How this Greek island proves European migrant crisis isn’t over

How this Greek island proves European migrant crisis isn’t over


JUDY WOODRUFF: Threats from the Middle East
are changing the politics of Europe. This Thursday, right-wing nationalist parties
are expected to do well in E.U. elections. Their support is largely driven by voters
weary of mass immigration. The European Union says the migration crisis
is over, with dwindling numbers of new arrivals. But, as special correspondent Malcolm Brabant
reports, on the Greek island of Samos, the crisis is far from over. Perhaps it’s worse than ever. MALCOLM BRABANT: Welcome to what they call
the Jungle. The uninitiated might think that, after four
years, this front-line island would, by now, have the infrastructure to cope with the influx,
especially as the European Union has given Greece over $1.5 billion. But according to refugee support groups, the
squalor is worse than ever. How are you doing? CYNTHIA JAMES, Asylum Seeker: It’s too bad. We’re sleeping in tents. Snakes, wolves, wild animals, every night
come here, and shouting. It’s too bad. MALCOLM BRABANT: Iyad Jebril from Gaza landed
six months ago, and says he’s been told it could take two years for his asylum application
to be heard. He fears this shack will be an open prison
cell for the duration. IYAD JEBRIL, Asylum Seeker: I think the pictures
is more clear than anything can I say. We have bad conditions here, no doctors, no
good food, no bathroom. We can’t sleep very well. The place here is not for humans. The animal run away from this place. No good. Samos no good. Food no good. Police no good. MALCOLM BRABANT: Four years after the European
migration crisis began, people are still coming across these waters in their flimsy boats,
despite the poor conditions in the Greek islands, and the fact that most of them will not be
able to leave Greece, and people are still dying out there. While we have been here, a boat carrying three
Afghan families capsized. The Turkish Coast Guard say they recovered
the bodies of five children and four women. Two other people are presumed to have drowned. MAN (through translator): How are you? MAN (through translator): I’m well. MAN (through translator): What’s your name? MAN (through translator): My name is Amjad. MALCOLM BRABANT: Kareem Eshtewi fled Gaza
to escape the Hamas administration. MAN: Bonjour. MAN: Bonjour. MAN: Means good morning. MALCOLM BRABANT: He’s learning French, but
has little chance of reaching France, because Greece’s frontiers have remained sealed to
asylum seekers for over three years. KAREEM ESHTEWI, Asylum Seeker (through translator):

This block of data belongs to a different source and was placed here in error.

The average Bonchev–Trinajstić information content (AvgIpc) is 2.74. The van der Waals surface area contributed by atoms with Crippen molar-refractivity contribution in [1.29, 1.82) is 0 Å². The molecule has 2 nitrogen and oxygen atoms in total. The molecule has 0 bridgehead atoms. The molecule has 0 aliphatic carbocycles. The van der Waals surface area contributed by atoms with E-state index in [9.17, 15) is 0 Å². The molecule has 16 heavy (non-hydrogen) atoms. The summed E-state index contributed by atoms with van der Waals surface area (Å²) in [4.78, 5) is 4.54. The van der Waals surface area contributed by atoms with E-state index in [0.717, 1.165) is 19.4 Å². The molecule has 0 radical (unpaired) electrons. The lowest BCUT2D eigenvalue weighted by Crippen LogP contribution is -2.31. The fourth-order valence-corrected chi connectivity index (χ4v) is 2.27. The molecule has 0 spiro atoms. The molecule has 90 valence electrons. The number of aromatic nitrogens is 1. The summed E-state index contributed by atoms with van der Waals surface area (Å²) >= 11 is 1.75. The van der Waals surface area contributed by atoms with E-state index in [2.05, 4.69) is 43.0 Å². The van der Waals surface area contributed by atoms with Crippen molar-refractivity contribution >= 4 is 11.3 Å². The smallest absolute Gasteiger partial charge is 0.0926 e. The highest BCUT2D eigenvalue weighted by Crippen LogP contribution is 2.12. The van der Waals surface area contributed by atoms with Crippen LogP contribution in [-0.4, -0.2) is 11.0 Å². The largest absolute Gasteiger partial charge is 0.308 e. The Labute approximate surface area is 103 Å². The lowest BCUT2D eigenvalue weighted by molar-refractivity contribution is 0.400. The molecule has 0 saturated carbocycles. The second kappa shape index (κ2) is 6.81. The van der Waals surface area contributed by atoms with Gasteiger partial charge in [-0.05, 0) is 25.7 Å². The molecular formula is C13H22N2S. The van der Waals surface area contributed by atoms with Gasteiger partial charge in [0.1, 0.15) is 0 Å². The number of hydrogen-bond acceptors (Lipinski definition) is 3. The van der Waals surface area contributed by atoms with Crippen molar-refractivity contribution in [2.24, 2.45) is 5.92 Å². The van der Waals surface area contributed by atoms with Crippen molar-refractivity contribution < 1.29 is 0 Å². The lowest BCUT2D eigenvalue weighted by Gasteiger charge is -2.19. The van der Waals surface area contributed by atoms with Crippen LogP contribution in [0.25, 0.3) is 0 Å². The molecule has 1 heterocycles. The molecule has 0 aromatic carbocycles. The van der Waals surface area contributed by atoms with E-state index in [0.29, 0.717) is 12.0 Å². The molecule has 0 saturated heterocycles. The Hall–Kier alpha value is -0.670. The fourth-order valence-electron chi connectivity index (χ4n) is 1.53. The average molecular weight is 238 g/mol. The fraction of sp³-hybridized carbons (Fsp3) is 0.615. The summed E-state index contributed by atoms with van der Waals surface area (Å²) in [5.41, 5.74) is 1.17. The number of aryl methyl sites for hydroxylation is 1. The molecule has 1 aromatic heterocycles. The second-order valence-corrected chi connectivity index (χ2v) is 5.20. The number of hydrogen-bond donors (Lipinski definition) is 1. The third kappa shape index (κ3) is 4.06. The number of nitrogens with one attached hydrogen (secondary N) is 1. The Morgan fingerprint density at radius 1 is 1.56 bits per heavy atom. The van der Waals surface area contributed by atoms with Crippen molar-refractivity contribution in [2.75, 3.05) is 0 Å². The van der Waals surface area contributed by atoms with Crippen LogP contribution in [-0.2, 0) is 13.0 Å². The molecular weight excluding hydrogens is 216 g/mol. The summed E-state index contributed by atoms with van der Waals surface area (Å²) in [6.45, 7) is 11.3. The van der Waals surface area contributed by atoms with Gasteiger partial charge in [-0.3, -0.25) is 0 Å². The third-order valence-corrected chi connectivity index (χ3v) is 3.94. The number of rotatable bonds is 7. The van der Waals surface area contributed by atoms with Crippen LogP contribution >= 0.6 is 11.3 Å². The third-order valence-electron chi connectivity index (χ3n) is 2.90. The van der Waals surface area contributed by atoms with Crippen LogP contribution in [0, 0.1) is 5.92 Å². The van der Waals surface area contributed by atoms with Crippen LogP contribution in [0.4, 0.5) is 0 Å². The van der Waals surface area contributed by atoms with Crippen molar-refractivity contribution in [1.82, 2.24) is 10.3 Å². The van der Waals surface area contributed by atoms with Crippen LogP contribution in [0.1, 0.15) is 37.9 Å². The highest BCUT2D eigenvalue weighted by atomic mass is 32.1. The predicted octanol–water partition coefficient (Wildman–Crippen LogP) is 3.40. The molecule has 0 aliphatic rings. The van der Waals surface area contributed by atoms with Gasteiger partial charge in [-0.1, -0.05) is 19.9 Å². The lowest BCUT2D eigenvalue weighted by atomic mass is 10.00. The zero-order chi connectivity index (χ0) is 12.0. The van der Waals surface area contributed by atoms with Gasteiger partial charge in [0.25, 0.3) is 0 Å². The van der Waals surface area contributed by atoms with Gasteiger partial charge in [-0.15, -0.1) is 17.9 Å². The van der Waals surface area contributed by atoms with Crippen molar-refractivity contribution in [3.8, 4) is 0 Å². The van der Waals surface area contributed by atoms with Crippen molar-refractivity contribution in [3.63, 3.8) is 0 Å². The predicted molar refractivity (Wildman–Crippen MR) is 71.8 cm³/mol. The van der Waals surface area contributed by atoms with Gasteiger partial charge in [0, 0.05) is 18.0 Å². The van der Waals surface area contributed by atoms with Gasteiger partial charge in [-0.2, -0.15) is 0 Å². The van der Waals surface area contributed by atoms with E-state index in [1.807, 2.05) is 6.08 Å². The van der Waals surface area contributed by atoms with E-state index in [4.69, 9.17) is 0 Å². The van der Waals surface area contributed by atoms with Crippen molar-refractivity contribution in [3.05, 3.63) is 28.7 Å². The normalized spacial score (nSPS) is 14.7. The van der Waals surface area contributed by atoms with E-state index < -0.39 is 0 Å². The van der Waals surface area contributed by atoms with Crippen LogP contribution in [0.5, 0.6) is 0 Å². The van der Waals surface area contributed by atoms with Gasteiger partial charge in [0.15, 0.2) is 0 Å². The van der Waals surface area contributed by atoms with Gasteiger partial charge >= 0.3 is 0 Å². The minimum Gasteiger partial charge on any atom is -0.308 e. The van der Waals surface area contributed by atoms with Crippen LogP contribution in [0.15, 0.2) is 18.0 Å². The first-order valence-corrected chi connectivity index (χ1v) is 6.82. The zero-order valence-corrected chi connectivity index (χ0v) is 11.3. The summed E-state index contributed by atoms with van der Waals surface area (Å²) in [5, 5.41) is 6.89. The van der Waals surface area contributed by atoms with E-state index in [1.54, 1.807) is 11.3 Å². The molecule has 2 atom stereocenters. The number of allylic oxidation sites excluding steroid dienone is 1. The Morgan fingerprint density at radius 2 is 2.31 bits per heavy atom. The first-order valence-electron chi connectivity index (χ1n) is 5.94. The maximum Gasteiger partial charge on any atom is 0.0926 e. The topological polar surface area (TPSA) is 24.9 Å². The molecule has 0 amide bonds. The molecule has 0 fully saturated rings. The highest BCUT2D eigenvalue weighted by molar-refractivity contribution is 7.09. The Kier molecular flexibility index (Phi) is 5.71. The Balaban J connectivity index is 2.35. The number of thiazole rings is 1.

We came here to serve the countries which will save us. MALCOLM BRABANT: Samos’ burden is disproportionate
to its size, due to its geography and because Greece’s northern land border is closed to
migrants. The island and its 33,000 inhabitants are
just five miles from the Turkish coast. The official camp, run by the state, is supposed
to accommodate 700. But as many as 4,000 live behind and outside
the barbed wire above Samos’ main town, Vathy. There are 40 nationalities here. Most are African. Bogdan Andrei runs a group called Samos Volunteers. BOGDAN ANDREI, Samos Volunteers: People are
saying that, intentionally, the conditions are kept like this, so it’s a deterrent for
new people to arrive, which is cruel. It’s inhumane. How can you say that we are going to keep
people living in squalor, in inhumane conditions just to deter other people from coming? MALCOLM BRABANT: Miltiadis Klapas heads the
Migration Ministry, which is responsible for allocating the E.U.’s $1.5 billion handout
in refugee aid. Where has that money gone? MILTIADIS KLAPAS, Migration Ministry Secretary-General
(through translator): A big part of this money went to the construction of facilities, approximately
34 in total, including the reception and identification centers across Greece. MALCOLM BRABANT: Do you think it’s acceptable,
four years into the crisis, for those people who are arriving in Samos to be living in
those conditions? MILTIADIS KLAPAS (through translator): Everyone
who criticizes today the not-so-good conditions in some of the facilities forget that Europe
today doesn’t contribute to resolving this issue. MALCOLM BRABANT: A day center run by the volunteers
offers temporary respite for asylum seekers, who are bored, frustrated, and angry at being
trapped on the island. HAMZA ABASH, Asylum Seeker: Some Greeks, they